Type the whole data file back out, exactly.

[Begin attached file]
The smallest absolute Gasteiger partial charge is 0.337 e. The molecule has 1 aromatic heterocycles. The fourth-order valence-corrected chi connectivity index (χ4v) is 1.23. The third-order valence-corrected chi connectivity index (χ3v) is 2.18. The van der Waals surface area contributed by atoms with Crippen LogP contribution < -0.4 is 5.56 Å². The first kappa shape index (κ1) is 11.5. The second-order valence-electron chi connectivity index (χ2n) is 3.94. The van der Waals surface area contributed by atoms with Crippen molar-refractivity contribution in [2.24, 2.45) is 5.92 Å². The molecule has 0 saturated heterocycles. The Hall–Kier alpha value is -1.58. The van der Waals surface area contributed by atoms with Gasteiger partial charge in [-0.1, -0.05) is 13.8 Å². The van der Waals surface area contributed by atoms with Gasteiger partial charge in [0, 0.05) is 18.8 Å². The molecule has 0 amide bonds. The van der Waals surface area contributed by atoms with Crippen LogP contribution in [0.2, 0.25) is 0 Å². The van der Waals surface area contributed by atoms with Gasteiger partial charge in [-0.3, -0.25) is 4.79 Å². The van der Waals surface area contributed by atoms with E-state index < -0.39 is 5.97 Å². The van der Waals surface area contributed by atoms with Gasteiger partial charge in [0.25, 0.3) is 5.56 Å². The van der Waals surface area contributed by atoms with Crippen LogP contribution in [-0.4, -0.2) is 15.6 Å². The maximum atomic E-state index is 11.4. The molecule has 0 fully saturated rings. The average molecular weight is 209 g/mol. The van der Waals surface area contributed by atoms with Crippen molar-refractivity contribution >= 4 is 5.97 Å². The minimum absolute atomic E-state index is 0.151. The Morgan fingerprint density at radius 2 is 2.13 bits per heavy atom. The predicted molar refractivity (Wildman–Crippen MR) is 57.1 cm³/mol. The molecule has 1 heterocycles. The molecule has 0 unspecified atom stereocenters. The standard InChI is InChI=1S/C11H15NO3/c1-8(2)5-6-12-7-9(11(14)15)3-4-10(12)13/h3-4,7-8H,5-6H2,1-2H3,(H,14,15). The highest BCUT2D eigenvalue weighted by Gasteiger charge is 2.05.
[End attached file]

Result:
The smallest absolute Gasteiger partial charge is 0.337 e. The molecule has 1 aromatic heterocycles. The fourth-order valence-corrected chi connectivity index (χ4v) is 1.23. The third-order valence-corrected chi connectivity index (χ3v) is 2.18. The van der Waals surface area contributed by atoms with Crippen LogP contribution < -0.4 is 5.56 Å². The first kappa shape index (κ1) is 11.5. The second-order valence-electron chi connectivity index (χ2n) is 3.94. The van der Waals surface area contributed by atoms with Crippen molar-refractivity contribution in [2.24, 2.45) is 5.92 Å². The molecule has 0 saturated heterocycles. The Hall–Kier alpha value is -1.58. The van der Waals surface area contributed by atoms with Gasteiger partial charge in [-0.1, -0.05) is 13.8 Å². The van der Waals surface area contributed by atoms with Gasteiger partial charge in [0, 0.05) is 18.8 Å². The molecule has 0 amide bonds. The van der Waals surface area contributed by atoms with Crippen LogP contribution in [0.2, 0.25) is 0 Å². The van der Waals surface area contributed by atoms with Gasteiger partial charge in [-0.3, -0.25) is 4.79 Å². The van der Waals surface area contributed by atoms with E-state index < -0.39 is 5.97 Å². The van der Waals surface area contributed by atoms with Gasteiger partial charge in [0.25, 0.3) is 5.56 Å². The van der Waals surface area contributed by atoms with Crippen LogP contribution in [-0.4, -0.2) is 15.6 Å². The maximum atomic E-state index is 11.4. The molecule has 0 fully saturated rings. The average molecular weight is 209 g/mol. The van der Waals surface area contributed by atoms with Crippen molar-refractivity contribution >= 4 is 5.97 Å². The minimum absolute atomic E-state index is 0.151. The Morgan fingerprint density at radius 2 is 2.13 bits per heavy atom. The predicted molar refractivity (Wildman–Crippen MR) is 57.1 cm³/mol. The molecule has 1 heterocycles. The molecule has 0 unspecified atom stereocenters. The standard InChI is InChI=1S/C11H15NO3/c1-8(2)5-6-12-7-9(11(14)15)3-4-10(12)13/h3-4,7-8H,5-6H2,1-2H3,(H,14,15). The highest BCUT2D eigenvalue weighted by Gasteiger charge is 2.05.